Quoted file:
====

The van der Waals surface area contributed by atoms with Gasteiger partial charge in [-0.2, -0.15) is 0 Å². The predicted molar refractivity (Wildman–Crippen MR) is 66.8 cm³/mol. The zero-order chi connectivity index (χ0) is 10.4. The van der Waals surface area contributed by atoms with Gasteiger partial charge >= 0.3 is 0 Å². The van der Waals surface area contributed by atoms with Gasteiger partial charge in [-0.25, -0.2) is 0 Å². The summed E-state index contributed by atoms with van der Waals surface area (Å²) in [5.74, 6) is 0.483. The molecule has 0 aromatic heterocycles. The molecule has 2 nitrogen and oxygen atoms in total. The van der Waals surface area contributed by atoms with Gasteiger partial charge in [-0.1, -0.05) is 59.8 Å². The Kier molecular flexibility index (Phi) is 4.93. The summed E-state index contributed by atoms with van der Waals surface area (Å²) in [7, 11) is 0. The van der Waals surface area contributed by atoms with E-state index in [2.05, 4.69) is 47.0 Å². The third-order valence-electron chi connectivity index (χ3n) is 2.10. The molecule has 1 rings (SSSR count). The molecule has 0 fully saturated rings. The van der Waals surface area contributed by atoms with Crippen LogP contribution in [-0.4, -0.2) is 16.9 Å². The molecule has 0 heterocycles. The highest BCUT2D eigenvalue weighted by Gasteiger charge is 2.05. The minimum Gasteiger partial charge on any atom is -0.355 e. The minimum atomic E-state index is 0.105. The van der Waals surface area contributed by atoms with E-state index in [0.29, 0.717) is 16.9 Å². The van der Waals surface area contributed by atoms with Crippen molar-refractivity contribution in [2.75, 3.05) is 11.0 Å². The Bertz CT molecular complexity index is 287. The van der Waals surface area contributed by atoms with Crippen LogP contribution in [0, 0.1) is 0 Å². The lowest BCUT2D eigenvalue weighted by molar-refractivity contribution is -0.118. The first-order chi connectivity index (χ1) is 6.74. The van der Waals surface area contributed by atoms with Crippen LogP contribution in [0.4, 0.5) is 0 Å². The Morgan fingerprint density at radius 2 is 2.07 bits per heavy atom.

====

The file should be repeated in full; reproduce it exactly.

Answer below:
The van der Waals surface area contributed by atoms with Gasteiger partial charge in [-0.2, -0.15) is 0 Å². The predicted molar refractivity (Wildman–Crippen MR) is 66.8 cm³/mol. The zero-order chi connectivity index (χ0) is 10.4. The van der Waals surface area contributed by atoms with Gasteiger partial charge >= 0.3 is 0 Å². The van der Waals surface area contributed by atoms with Gasteiger partial charge in [-0.25, -0.2) is 0 Å². The summed E-state index contributed by atoms with van der Waals surface area (Å²) in [5.74, 6) is 0.483. The molecule has 0 aromatic heterocycles. The molecule has 2 nitrogen and oxygen atoms in total. The van der Waals surface area contributed by atoms with Gasteiger partial charge in [-0.1, -0.05) is 59.8 Å². The Kier molecular flexibility index (Phi) is 4.93. The summed E-state index contributed by atoms with van der Waals surface area (Å²) in [7, 11) is 0. The van der Waals surface area contributed by atoms with E-state index in [2.05, 4.69) is 47.0 Å². The third-order valence-electron chi connectivity index (χ3n) is 2.10. The molecule has 1 rings (SSSR count). The molecule has 0 fully saturated rings. The van der Waals surface area contributed by atoms with Crippen LogP contribution in [-0.4, -0.2) is 16.9 Å². The molecule has 0 heterocycles. The highest BCUT2D eigenvalue weighted by Gasteiger charge is 2.05. The minimum Gasteiger partial charge on any atom is -0.355 e. The minimum atomic E-state index is 0.105. The van der Waals surface area contributed by atoms with E-state index in [0.29, 0.717) is 16.9 Å². The van der Waals surface area contributed by atoms with Crippen molar-refractivity contribution in [2.75, 3.05) is 11.0 Å². The Bertz CT molecular complexity index is 287. The van der Waals surface area contributed by atoms with Crippen LogP contribution in [0, 0.1) is 0 Å². The lowest BCUT2D eigenvalue weighted by molar-refractivity contribution is -0.118. The first-order chi connectivity index (χ1) is 6.74. The van der Waals surface area contributed by atoms with Crippen LogP contribution in [0.4, 0.5) is 0 Å². The Morgan fingerprint density at radius 2 is 2.07 bits per heavy atom.